were the best way to represent the national database.  And
so what I have done and what is embodied in this work is
the national numbers reflect means and averages, the top
10 States reflect mean and averages, and below the top 10
States the data at the State level has been reported using
median figures, because I felt that was the fairest
representation of the data.
          MR. ORNSTEIN:  Let me take it beyond means and
medians to variance, then.  Because, you know, just
anybody eye-balling their local stations would see, it
would seem -- without doing a systematic survey as you
have done -- a tremendous range.  Some stations just do an
enormous amount across all of these areas of public
service.  And some stations seem to do very, very little.
          What kind of variance did you find?

          MR. MCINTURFF:  Well, I think you use the
variance in terms of dollar volumes.  But, again, across
4,000 respondents, that averages out.  But the other thing
you need to look at in the data here -- and we have the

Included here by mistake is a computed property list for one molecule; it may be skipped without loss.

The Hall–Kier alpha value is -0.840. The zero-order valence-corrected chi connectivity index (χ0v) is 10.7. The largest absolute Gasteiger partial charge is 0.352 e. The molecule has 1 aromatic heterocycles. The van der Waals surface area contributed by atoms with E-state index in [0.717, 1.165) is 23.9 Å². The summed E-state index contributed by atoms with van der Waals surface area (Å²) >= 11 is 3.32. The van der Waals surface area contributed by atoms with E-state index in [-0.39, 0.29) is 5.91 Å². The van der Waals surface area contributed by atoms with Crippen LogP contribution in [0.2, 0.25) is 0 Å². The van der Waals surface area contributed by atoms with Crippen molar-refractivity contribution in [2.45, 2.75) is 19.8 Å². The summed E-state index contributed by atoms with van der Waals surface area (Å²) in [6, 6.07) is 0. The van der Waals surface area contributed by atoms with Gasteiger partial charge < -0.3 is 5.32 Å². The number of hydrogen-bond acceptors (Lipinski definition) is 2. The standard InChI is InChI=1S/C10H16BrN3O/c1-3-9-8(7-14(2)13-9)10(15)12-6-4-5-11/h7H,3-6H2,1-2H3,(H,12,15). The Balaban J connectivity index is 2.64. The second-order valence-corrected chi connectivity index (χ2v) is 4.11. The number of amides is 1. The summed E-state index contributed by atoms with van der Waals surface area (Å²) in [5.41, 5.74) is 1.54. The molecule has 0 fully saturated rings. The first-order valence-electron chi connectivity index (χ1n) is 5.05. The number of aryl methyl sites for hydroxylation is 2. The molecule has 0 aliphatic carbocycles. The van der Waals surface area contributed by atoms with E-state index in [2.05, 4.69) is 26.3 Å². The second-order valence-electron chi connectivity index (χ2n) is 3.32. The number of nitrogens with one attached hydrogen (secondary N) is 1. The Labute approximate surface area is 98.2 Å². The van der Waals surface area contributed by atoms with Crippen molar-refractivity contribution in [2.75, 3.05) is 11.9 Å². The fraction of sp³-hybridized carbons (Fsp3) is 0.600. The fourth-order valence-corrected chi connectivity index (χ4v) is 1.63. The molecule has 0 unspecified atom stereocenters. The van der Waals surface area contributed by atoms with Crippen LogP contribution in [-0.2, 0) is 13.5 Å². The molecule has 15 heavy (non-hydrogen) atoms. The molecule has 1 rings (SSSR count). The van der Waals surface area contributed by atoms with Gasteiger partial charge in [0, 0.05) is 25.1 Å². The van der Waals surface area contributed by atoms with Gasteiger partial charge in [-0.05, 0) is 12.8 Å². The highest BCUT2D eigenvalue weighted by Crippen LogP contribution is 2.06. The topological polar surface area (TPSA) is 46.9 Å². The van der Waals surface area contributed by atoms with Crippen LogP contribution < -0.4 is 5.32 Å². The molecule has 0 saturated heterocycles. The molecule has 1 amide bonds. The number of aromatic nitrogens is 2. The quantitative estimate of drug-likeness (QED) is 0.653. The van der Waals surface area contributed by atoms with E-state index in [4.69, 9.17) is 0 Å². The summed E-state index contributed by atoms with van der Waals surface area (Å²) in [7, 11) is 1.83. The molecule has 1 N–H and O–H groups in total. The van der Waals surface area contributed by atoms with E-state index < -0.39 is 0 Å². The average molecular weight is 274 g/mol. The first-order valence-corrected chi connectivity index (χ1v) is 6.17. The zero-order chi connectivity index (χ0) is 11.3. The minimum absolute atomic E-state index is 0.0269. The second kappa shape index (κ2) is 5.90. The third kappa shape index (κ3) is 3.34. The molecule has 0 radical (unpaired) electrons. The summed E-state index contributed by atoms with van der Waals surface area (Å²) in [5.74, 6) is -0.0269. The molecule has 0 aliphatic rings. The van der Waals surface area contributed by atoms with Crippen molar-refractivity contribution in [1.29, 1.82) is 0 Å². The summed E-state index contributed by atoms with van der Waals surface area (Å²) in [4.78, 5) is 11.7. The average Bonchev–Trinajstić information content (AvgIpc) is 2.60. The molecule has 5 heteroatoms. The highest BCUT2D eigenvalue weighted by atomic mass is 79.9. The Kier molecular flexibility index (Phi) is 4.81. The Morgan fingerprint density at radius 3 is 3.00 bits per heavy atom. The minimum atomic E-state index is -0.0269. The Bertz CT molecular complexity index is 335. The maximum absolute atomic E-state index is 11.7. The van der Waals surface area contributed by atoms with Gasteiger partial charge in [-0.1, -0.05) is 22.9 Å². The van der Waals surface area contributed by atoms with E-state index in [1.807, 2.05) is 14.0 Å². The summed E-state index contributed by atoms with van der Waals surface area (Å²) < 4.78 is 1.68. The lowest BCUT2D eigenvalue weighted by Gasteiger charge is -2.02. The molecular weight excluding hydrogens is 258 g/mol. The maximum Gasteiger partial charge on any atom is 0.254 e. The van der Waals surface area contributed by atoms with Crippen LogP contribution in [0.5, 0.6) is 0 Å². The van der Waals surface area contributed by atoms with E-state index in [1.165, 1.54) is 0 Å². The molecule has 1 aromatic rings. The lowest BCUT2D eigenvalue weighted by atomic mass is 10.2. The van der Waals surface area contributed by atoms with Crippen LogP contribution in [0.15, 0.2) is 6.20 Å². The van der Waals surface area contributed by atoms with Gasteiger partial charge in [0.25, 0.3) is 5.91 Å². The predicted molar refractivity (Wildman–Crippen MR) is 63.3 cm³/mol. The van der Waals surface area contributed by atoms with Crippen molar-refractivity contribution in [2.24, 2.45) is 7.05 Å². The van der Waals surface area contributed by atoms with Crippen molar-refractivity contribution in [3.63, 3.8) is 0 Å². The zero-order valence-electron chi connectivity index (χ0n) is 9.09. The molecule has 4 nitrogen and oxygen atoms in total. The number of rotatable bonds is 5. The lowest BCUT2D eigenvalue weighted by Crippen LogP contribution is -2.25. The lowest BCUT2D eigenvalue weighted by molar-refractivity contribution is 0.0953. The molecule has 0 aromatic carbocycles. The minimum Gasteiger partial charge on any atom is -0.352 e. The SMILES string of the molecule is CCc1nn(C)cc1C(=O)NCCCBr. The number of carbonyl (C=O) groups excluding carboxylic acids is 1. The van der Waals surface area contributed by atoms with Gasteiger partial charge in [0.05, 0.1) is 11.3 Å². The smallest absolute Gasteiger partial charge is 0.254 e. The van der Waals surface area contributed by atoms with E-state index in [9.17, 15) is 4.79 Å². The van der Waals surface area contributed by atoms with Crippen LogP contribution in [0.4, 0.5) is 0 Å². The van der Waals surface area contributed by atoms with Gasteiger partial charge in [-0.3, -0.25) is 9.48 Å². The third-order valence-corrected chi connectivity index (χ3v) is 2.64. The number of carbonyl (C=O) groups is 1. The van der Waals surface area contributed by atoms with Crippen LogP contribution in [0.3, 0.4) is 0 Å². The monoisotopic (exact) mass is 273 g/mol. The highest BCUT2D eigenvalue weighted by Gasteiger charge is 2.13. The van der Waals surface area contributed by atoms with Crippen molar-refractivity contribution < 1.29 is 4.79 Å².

actual questions as they were phrased as part of the
material you were given -- is this is where you have to
look at the fact that 92 percent said they are active in
promoting get out the vote; 92 percent of all the stations
responding said they do something to help charitable
organizations; half say they do something to offer free
          Those are very, very flat numbers across all
these respondents.  And I think what it reflects is -- I
think where you see the range is in the actual dollar
volumes the stations might do -- what I think this
reflects is that most of the large, commercial
broadcasters are indeed -- and these stations are -- doing
this kind of activity across all these stations.
          And again, clearly, the three or four major
network stations are different from the WB and Paramount
stations, they are different than Christian stations.  And
there are stations that are nowhere near as active.  But I
think the point to focus on is that, across this database,
what you are hearing about is, again, 50 percent offering
free debate time, 90 percent helping in get out the vote,

90 percent saying they help local charities -- that the
stations are doing each of these kind of activities, but
in different dollar volumes.
          MS. CHARREN:  In one slide -- I think it was the